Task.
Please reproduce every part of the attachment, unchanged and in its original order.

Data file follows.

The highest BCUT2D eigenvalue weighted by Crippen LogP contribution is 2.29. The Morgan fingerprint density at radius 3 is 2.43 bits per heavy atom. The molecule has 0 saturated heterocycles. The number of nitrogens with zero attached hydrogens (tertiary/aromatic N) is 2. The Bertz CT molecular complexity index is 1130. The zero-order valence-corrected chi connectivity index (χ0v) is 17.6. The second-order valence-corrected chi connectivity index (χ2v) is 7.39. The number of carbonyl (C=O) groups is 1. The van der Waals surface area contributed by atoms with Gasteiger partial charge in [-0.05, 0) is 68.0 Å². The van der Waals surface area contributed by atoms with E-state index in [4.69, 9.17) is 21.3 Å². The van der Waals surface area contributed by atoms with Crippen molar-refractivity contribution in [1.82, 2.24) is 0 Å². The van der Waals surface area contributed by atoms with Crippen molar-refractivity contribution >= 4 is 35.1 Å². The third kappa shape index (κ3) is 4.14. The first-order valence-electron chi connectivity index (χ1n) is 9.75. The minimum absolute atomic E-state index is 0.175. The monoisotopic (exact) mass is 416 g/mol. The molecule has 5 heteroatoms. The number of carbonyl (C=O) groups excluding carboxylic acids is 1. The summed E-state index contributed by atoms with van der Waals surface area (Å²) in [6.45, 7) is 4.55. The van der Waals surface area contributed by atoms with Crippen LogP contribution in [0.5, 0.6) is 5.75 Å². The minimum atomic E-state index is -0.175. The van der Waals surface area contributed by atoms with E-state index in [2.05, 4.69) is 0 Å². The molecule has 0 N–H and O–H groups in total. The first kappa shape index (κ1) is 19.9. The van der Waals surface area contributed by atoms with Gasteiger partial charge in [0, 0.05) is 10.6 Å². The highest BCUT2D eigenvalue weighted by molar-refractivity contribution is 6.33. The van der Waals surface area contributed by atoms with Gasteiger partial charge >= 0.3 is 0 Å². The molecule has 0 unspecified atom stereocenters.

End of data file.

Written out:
The highest BCUT2D eigenvalue weighted by Crippen LogP contribution is 2.29. The Morgan fingerprint density at radius 3 is 2.43 bits per heavy atom. The molecule has 0 saturated heterocycles. The number of nitrogens with zero attached hydrogens (tertiary/aromatic N) is 2. The Bertz CT molecular complexity index is 1130. The zero-order valence-corrected chi connectivity index (χ0v) is 17.6. The second-order valence-corrected chi connectivity index (χ2v) is 7.39. The number of carbonyl (C=O) groups is 1. The van der Waals surface area contributed by atoms with Gasteiger partial charge in [-0.05, 0) is 68.0 Å². The van der Waals surface area contributed by atoms with E-state index in [4.69, 9.17) is 21.3 Å². The van der Waals surface area contributed by atoms with Crippen molar-refractivity contribution in [1.82, 2.24) is 0 Å². The van der Waals surface area contributed by atoms with Crippen molar-refractivity contribution >= 4 is 35.1 Å². The third kappa shape index (κ3) is 4.14. The first-order valence-electron chi connectivity index (χ1n) is 9.75. The minimum absolute atomic E-state index is 0.175. The monoisotopic (exact) mass is 416 g/mol. The molecule has 5 heteroatoms. The number of carbonyl (C=O) groups excluding carboxylic acids is 1. The summed E-state index contributed by atoms with van der Waals surface area (Å²) in [6.45, 7) is 4.55. The van der Waals surface area contributed by atoms with Crippen LogP contribution in [0.5, 0.6) is 5.75 Å². The minimum atomic E-state index is -0.175. The van der Waals surface area contributed by atoms with E-state index in [2.05, 4.69) is 0 Å². The molecule has 0 N–H and O–H groups in total. The first kappa shape index (κ1) is 19.9. The van der Waals surface area contributed by atoms with Gasteiger partial charge in [0, 0.05) is 10.6 Å². The highest BCUT2D eigenvalue weighted by molar-refractivity contribution is 6.33. The van der Waals surface area contributed by atoms with Gasteiger partial charge >= 0.3 is 0 Å². The molecule has 0 unspecified atom stereocenters.